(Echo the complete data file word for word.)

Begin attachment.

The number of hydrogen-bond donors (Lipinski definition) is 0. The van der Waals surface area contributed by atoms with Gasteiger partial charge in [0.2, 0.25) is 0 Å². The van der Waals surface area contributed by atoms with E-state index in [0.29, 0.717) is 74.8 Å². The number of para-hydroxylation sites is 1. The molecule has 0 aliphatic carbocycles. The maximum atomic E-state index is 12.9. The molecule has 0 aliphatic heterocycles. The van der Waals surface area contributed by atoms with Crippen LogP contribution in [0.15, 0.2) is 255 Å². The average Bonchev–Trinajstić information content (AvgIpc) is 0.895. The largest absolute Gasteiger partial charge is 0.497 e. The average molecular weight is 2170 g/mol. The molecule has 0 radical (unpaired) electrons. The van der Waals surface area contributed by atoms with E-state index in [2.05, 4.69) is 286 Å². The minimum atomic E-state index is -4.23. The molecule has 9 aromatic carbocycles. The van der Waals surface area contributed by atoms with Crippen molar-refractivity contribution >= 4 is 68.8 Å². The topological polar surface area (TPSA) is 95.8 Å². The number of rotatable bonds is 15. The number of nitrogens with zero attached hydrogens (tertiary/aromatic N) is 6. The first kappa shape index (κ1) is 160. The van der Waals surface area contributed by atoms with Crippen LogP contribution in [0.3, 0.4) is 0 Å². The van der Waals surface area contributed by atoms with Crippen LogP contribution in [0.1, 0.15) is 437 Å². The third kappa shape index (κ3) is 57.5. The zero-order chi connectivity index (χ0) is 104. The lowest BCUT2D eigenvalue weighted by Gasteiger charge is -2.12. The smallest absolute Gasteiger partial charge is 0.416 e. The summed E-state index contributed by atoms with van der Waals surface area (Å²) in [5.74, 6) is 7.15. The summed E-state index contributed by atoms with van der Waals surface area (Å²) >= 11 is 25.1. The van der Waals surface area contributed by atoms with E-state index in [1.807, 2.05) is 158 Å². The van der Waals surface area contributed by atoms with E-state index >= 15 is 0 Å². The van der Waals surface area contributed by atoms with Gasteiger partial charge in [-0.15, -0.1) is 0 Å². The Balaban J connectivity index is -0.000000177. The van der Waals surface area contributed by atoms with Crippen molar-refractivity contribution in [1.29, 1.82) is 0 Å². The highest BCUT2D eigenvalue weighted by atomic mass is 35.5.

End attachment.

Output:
The number of hydrogen-bond donors (Lipinski definition) is 0. The van der Waals surface area contributed by atoms with Gasteiger partial charge in [0.2, 0.25) is 0 Å². The van der Waals surface area contributed by atoms with E-state index in [0.29, 0.717) is 74.8 Å². The number of para-hydroxylation sites is 1. The molecule has 0 aliphatic carbocycles. The maximum atomic E-state index is 12.9. The molecule has 0 aliphatic heterocycles. The van der Waals surface area contributed by atoms with Crippen LogP contribution in [0.15, 0.2) is 255 Å². The average Bonchev–Trinajstić information content (AvgIpc) is 0.895. The largest absolute Gasteiger partial charge is 0.497 e. The average molecular weight is 2170 g/mol. The molecule has 0 radical (unpaired) electrons. The van der Waals surface area contributed by atoms with E-state index in [2.05, 4.69) is 286 Å². The minimum atomic E-state index is -4.23. The molecule has 9 aromatic carbocycles. The van der Waals surface area contributed by atoms with Crippen molar-refractivity contribution >= 4 is 68.8 Å². The topological polar surface area (TPSA) is 95.8 Å². The number of rotatable bonds is 15. The number of nitrogens with zero attached hydrogens (tertiary/aromatic N) is 6. The first kappa shape index (κ1) is 160. The van der Waals surface area contributed by atoms with Crippen LogP contribution in [0.3, 0.4) is 0 Å². The van der Waals surface area contributed by atoms with Crippen LogP contribution in [0.1, 0.15) is 437 Å². The third kappa shape index (κ3) is 57.5. The zero-order chi connectivity index (χ0) is 104. The lowest BCUT2D eigenvalue weighted by Gasteiger charge is -2.12. The smallest absolute Gasteiger partial charge is 0.416 e. The summed E-state index contributed by atoms with van der Waals surface area (Å²) in [5.74, 6) is 7.15. The summed E-state index contributed by atoms with van der Waals surface area (Å²) >= 11 is 25.1. The van der Waals surface area contributed by atoms with E-state index in [1.807, 2.05) is 158 Å². The van der Waals surface area contributed by atoms with E-state index >= 15 is 0 Å². The van der Waals surface area contributed by atoms with Gasteiger partial charge in [-0.15, -0.1) is 0 Å². The Balaban J connectivity index is -0.000000177. The van der Waals surface area contributed by atoms with Crippen molar-refractivity contribution in [1.29, 1.82) is 0 Å². The highest BCUT2D eigenvalue weighted by atomic mass is 35.5.